There is no question that the delivery of health care services has changed dramatically since the days of doctors making house call, nurses wearing white caps while providing services at community centers, and Mr. Gower sending his delivery boy to a patient's home with compounded medications packaged in powder papers to treat the malady of the day. One thing that has not changed, however, is consumer demand for affordable, convenient and effective health care. In today's health care world, telehealth delivery systems are increasingly replacing house calls, community center nursing stations and the George Baileys of the world, leveraging technology to make health care more convenient and affordable without compromising care.
Telehealth can be defined in many ways, but in essence, it is the delivery of health care services to patients who are located remotely from the provider, through the use of technology. The business case for telehealth is self-evident. The Affordable Care Act has created millions of new health care consumers and, as discussed in a recent InsideCounsel article, President Obama's November 2014 Executive Action on Immigration will add to the burdens imposed on some state governments to provide health care to a new set of eligible beneficiaries. New and innovative ways to provide quality health care cost-effectively to more people is needed, and telehealth has emerged to answer the charge.
Some of the many examples of telehealth services in use today include:
- Remote patient monitoring systems that allow providers to monitor blood pressure, pulse, blood sugar and other vital signs of patients in their homes.
- Audio and/or video communications between nurses and patients in their homes to replace home visits to provide patient education, and to assess and triage a patient's condition.
- The provision of specialist referral services including consultations with a primary care physician in rendering a diagnosis through the use of interactive video or the transmission of diagnostic images.
- The dispensing of medications by pharmacies via remotely operated automated dispensing systems that include a live audio video link with a pharmacist to provide pharmacy services at the point of care in hospital emergency rooms, specialty clinics, employer based health clinics and other deployment settings to improve compliance and adherence with a patient's drug therapy.
According to a report by IHS Technology, the global telehealth market is expected to grow by more than a factor of 10 from 2013 to 2018. The United States, as the world leader in health care expenditures, should account for a large percentage of that growth. However, there is some concern that regulatory hurdles could slow down, or in some cases, prevent the implementation of telehealth services. The delivery of health care is governed by state law, and with 50 different sets of state laws, it is in some cases difficult to create a “one size fits all” telehealth solution. Licensing hurdles also present a problem. Medical and nursing boards in many states have passed regulations to make it easier for doctors and nurses to provide services across state lines. Pharmacy boards have also addressed that issue, at least with respect to mail order delivery of medications. More work needs to be done by many states, however, to recognize the technology that is being used to deliver medical, nursing and pharmacy services remotely.
Payment for telehealth services by private insurers and government payers also needs to be addressed in a more uniform — and in some cases fairer manner. For example, some state Medicaid programs may not prohibit, but may not provide a mechanism for payment for telehealth services. This could lead to a scenario where the most vulnerable patient populations do not have access to the same type or quality of services as are available to patients who are covered by private or employer provided insurance.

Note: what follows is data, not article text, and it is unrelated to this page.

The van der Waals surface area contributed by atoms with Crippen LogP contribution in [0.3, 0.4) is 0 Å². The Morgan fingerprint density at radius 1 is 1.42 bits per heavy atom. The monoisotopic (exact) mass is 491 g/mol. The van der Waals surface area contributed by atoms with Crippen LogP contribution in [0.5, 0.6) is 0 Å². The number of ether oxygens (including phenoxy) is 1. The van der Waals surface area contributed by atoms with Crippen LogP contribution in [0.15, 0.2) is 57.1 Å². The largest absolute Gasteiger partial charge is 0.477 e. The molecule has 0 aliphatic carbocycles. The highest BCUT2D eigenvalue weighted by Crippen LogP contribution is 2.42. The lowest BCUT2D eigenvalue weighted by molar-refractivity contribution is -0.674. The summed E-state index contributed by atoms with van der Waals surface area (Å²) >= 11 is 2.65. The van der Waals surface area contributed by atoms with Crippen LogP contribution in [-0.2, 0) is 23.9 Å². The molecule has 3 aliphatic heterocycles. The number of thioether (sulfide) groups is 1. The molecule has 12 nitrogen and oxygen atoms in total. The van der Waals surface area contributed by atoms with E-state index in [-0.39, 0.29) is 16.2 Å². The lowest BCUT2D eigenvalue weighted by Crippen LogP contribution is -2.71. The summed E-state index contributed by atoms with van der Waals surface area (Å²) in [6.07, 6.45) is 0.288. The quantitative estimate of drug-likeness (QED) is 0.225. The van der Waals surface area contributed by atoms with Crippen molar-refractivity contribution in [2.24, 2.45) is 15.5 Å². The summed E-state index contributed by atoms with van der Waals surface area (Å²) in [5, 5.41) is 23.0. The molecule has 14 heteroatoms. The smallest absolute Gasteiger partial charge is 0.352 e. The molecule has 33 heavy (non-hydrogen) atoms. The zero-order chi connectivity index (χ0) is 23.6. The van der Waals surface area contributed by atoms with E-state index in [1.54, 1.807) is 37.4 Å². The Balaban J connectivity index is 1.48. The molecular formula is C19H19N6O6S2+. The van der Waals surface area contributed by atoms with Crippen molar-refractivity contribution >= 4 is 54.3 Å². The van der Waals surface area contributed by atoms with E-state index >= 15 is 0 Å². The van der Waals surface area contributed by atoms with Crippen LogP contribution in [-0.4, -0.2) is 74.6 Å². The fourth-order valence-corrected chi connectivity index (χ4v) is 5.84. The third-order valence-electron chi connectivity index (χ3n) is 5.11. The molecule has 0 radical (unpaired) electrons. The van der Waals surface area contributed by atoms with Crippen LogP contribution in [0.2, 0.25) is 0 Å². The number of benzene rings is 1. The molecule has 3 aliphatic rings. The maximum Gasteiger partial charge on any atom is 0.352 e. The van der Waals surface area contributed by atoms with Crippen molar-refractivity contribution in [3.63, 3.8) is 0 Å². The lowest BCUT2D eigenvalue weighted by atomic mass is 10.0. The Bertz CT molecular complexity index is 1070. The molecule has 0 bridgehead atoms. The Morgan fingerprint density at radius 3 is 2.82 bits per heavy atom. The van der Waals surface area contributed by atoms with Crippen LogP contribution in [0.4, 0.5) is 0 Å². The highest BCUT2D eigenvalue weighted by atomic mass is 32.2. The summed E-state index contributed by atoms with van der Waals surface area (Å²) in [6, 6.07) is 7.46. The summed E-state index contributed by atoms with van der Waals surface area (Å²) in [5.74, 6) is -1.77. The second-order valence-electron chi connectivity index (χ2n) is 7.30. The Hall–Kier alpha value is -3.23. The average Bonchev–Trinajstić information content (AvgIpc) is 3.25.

Although payers, including government payers, are increasingly recognizing and paying for telemedicine services, there is still in many cases a failure to recognize remotely operated automated medication dispensing services, particularly by state Medicaid agencies. The problem in most cases is not that reimbursement is prohibited, but that there is no mechanism in place to obtain reimbursement. Yet, it is widely recognized that access to and the proper use of prescription medications, along with patient monitoring and counseling by a pharmacist, can significantly reduce health care costs.
Studies show that between 25 to 33 percent of prescriptions issued by prescribers are not filled by the patient. There are significant costs associated with this noncompliance. Remote pharmacy dispensing systems are addressing that problem to ensure that patients are able to obtain their prescribed medications at the point of care in hospital ERs, urgent care centers, clinics and other settings. If a Medicaid patient cannot access medications at the point of care via this type of technology because the state Medicaid system does not provide a mechanism for reimbursement (and the hospital or provider cannot provide the medication for free due to antikickback and beneficiary inducement prohibitions), there is a real risk that the patient will not fill his prescription at all, because of transportation issues or other difficulties in getting to a local community pharmacy. State Medicaid agencies need to address this issue and ensure that patients have the same access to pharmacy services as are available to patients who have private or employer provided insurance coverage.
House calls and home delivery services still have a role in health care but cannot fully respond to the ever increasing demand for convenient, cost-effective and quality health care services. State and federal regulators and third party payers must takes steps to ensure that patients have access to telehealth services to help meet that demand.